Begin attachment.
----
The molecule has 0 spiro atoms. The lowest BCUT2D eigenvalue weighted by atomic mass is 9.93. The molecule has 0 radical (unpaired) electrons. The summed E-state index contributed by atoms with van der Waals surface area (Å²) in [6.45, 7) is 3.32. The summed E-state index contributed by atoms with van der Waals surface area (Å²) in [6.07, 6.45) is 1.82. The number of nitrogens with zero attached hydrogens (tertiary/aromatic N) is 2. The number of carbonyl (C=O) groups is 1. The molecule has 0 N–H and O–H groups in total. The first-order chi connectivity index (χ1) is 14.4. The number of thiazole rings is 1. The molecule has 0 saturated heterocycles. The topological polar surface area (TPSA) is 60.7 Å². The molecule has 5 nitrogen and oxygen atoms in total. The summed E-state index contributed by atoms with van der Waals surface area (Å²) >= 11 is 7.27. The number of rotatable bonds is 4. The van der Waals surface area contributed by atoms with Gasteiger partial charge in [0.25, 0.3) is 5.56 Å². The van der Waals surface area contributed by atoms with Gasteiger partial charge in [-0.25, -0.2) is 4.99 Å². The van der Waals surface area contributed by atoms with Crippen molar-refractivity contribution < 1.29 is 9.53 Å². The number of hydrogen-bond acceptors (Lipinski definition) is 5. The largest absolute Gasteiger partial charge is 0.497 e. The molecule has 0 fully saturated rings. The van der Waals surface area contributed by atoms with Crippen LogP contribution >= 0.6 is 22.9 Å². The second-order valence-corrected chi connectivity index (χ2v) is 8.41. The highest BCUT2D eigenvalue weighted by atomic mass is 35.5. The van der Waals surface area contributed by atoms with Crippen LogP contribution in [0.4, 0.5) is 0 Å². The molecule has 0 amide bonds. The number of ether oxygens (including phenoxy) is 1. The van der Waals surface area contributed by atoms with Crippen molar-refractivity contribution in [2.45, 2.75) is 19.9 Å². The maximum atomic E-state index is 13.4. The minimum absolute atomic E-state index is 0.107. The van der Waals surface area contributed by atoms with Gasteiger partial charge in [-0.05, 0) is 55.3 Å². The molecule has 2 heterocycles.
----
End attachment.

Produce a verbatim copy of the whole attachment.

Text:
The molecule has 0 spiro atoms. The lowest BCUT2D eigenvalue weighted by atomic mass is 9.93. The molecule has 0 radical (unpaired) electrons. The summed E-state index contributed by atoms with van der Waals surface area (Å²) in [6.45, 7) is 3.32. The summed E-state index contributed by atoms with van der Waals surface area (Å²) in [6.07, 6.45) is 1.82. The number of nitrogens with zero attached hydrogens (tertiary/aromatic N) is 2. The number of carbonyl (C=O) groups is 1. The molecule has 0 N–H and O–H groups in total. The first-order chi connectivity index (χ1) is 14.4. The number of thiazole rings is 1. The molecule has 0 saturated heterocycles. The topological polar surface area (TPSA) is 60.7 Å². The molecule has 5 nitrogen and oxygen atoms in total. The summed E-state index contributed by atoms with van der Waals surface area (Å²) >= 11 is 7.27. The number of rotatable bonds is 4. The van der Waals surface area contributed by atoms with Gasteiger partial charge in [0.25, 0.3) is 5.56 Å². The van der Waals surface area contributed by atoms with Gasteiger partial charge in [-0.25, -0.2) is 4.99 Å². The van der Waals surface area contributed by atoms with Crippen molar-refractivity contribution < 1.29 is 9.53 Å². The number of hydrogen-bond acceptors (Lipinski definition) is 5. The largest absolute Gasteiger partial charge is 0.497 e. The molecule has 0 fully saturated rings. The van der Waals surface area contributed by atoms with Crippen LogP contribution >= 0.6 is 22.9 Å². The second-order valence-corrected chi connectivity index (χ2v) is 8.41. The highest BCUT2D eigenvalue weighted by atomic mass is 35.5. The van der Waals surface area contributed by atoms with Crippen LogP contribution in [0.4, 0.5) is 0 Å². The molecule has 0 amide bonds. The number of ether oxygens (including phenoxy) is 1. The van der Waals surface area contributed by atoms with Crippen molar-refractivity contribution in [2.45, 2.75) is 19.9 Å². The maximum atomic E-state index is 13.4. The minimum absolute atomic E-state index is 0.107. The van der Waals surface area contributed by atoms with Gasteiger partial charge in [-0.05, 0) is 55.3 Å². The molecule has 2 heterocycles.